As a ‘flavor person,’ I have a hard time understanding how the texture of a food can cause one to dislike said food, assuming they find the flavor pleasing. But people have aversions to all kinds of comestibles for this reason: avocados, eggplant, mushrooms, sushi. I even know one fellow who refuses to touch anything creamy, eschewing even such heavenly substances as ice cream and burrata.
And yet a bite of this plum crumble threatened to turn me into a texture person, in a good way.
I’ve made, and eaten, many fruit crisps in my life; with a scoop of melty ice cream, they come in at the top of my personal dessert hierarchy, both to make and to eat.
The crisp is one dessert where texture particularly counts: the fruit portion should be soft and juicy, but not soupy or overly-liquid. The crisp part should be buttery and delicate, but substantial enough to live up to its name.
This recipe on Molly’s blog from two years ago caught my eye, and despite its unconventional mixing method, I decided to make it because of its creds: Luisa gave it rave reviews, and Molly liked it so well that she put it on the menu at her hubby’s restaurant.
She describes the topping as ‘cookie-like,’ which I had a hard time imagining, but the description makes sense as, unlike most crisps, but like most cookies, it contains both egg and baking powder.
It looked so simple that I decided to make it when my über-talented and angelic friend Stephen offered to come shoot me in my kitchen (photographically, that is). (This was probably the fastest recipe I’ve ever made for this site, as I didn’t have to keep stopping to wash my hands and take pictures. Can I have a personal camera crew for my birthday, please?)
As for the unconventional mixing method: Plums are tossed with small amounts of sugar, flour, and candied ginger, then laid in a baking dish. The flour and sugar for the topping get rubbed with egg until sandy, then sprinkled over the plums. The butter is melted separately and then, get this, drizzled over the topping. It doesn’t seem like it should work.
But then you pull the crisp from the oven, all bubbly and perfect-crisp-looking, and you use a spoon to crack through the topping. And you bite into the crunchiest crumble you’ve ever tasted. The topping is crunchy on the outside and soft and chewy where it dips down into the tender fruit, like a big ginger cookie, only rustic and pebbly. In fact, I’ve a mind to call this a ‘plum crunch’ rather than a crumble. Or maybe ‘plum chrunchle.’ But I’d fear my reputation.
Plums and ginger make a stellar combination, the spice and heat of the ginger somehow heightening and softening, at the same time, the sweet tang of the plums. The flavors are all at once bright and comforting, new and familiar. The word ‘zingy’ leaps to mind.
I’ve baked this twice in the past week, not because I needed to adjust anything in the recipe, but just because I couldn’t stop thinking about it and needed to have more. Also unlike most things that I bake, I didn’t share it with anyone (excepting Jay), and though at first I regretted Stephen leaving before the crisp had finished its stint in the oven, I later rejoiced because it meant more crumble for me.
Also unlike most crisps, this one is just as good cold from the fridge; the ginger flavor comes forward, and the topping retains its crunch. It keeps surprisingly well for several days. I find it perfectly sweetened, and not at all inappropriate for breakfast with a big spoonful of plain yogurt.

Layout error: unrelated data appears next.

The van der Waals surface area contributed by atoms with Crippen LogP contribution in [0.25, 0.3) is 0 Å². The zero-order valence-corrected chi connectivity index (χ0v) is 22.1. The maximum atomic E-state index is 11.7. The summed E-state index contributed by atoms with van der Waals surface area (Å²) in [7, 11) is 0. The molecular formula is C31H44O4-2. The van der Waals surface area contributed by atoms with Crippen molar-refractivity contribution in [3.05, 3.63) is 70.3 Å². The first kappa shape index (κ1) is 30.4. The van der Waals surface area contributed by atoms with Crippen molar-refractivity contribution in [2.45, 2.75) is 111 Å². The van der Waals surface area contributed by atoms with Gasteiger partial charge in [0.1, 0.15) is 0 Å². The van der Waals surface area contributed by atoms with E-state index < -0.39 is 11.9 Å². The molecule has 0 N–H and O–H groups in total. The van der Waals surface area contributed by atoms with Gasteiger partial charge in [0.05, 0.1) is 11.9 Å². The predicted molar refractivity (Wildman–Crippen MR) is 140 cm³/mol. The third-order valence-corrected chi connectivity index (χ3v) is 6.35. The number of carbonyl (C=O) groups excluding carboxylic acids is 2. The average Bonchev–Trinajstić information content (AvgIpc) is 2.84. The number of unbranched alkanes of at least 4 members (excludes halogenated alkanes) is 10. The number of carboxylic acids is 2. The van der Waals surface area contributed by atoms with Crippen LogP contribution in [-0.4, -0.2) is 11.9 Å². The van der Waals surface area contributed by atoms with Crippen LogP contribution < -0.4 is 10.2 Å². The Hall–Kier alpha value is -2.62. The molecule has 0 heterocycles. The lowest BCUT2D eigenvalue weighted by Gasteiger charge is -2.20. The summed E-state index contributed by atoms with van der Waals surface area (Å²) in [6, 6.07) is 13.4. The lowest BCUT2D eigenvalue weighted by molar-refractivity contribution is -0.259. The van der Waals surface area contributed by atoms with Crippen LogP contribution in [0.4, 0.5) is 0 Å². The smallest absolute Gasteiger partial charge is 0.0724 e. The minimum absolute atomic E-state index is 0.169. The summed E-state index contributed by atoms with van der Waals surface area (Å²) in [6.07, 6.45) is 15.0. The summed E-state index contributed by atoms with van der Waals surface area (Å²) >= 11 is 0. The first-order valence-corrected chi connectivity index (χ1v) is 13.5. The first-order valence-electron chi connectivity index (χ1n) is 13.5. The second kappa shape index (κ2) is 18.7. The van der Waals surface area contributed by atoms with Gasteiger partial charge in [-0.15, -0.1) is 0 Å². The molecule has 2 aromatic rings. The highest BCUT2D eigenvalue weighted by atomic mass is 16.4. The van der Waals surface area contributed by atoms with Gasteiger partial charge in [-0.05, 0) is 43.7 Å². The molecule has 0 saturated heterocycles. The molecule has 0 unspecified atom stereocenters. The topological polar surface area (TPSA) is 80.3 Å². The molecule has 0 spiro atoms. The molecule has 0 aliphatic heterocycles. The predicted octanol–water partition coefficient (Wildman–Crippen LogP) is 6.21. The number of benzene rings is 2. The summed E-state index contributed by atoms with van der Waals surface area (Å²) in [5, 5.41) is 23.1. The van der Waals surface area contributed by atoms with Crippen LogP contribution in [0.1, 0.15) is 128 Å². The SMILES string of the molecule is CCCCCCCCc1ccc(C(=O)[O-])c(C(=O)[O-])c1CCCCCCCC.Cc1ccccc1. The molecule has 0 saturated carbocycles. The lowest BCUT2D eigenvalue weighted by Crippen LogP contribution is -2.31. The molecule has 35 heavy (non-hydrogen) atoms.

I keep thinking of the crunchy texture of the topping, how pleasing it is to eat.
I just pray I don’t turn into a texture person for good. Because I really like tomatoes.
Because I like a high fruit-to-crisp ratio, I added more plums to the recipe, in the form of 4 elephant hearts in addition to the 12 sugar plums. The rest I made to the letter of Molly’s adaptations. Molly says you can triple the recipe and bake the crumble in a 9×13″ pan to feed a crowd (or maybe just yourself…) I like crisps served with something cold and creamy; plain yogurt or crème fraîche for breakfast, or sour cream, vanilla or yogurt-honey ice cream for dessert. For a gluten-free variation, use the topping from this Gluten-Free Strawberry Rhubarb Crumble.
The plum filling:
2 tablespoons lightly packed brown sugar
1 1/2 tablespoons all-purpose flour
1/4 teaspoon ground cinnamon
1/4 teaspoon ground ginger
2 tablespoons finely chopped candied ginger
1 3/4 pounds plums (12 Italian prune plums plus 4 elephant hearts), halved, pitted, elephant hearts halved again
The crunchy topping:
3/4 cup granulated sugar
1 cup all-purpose flour
1/2 teaspoon ground cinnamon
1 teaspoon baking powder
1/4 teaspoon kosher salt
1 egg, beaten well
7 tablespoons unsalted butter, melted
Position a rack in the center of your oven, and preheat the oven to 375°F.
In a medium bowl, whisk together the flavorings for the plums: brown sugar, flour, cinnamon, ginger, and candied ginger. Add the plums, and gently stir to coat. Arrange the plums in an ungreased, deep 9″ pie plate or 10″ solid tart pan.
In another medium bowl (or the same one, scraped fairly clean), combine the dry ingredients for the topping: the granulated sugar, flour, cinnamon, baking powder, and salt. Whisk to blend well. Add the egg. Using your hands, mix thoroughly, squeezing and tossing and pinching handfuls of the mixture, to produce moist little particles. Sprinkle evenly over the plums.
Use a spoon to drizzle the butter evenly all over the topping. Place the pan on a rimmed baking sheet to catch any wayward juices.
Place the crumble in the oven and bake for 35 – 45 minutes, until the top is golden-brown and the juices from the plums are bubbling. Cool slightly.
Serve the crumble warm or at room temperature, or even cold, with ice cream, crème fraîche, thick yogurt, or unsweetened whipped cream.
The crumble will keep in the fridge for a few days. Eat it cold, or re-warmed in a 300º oven before serving.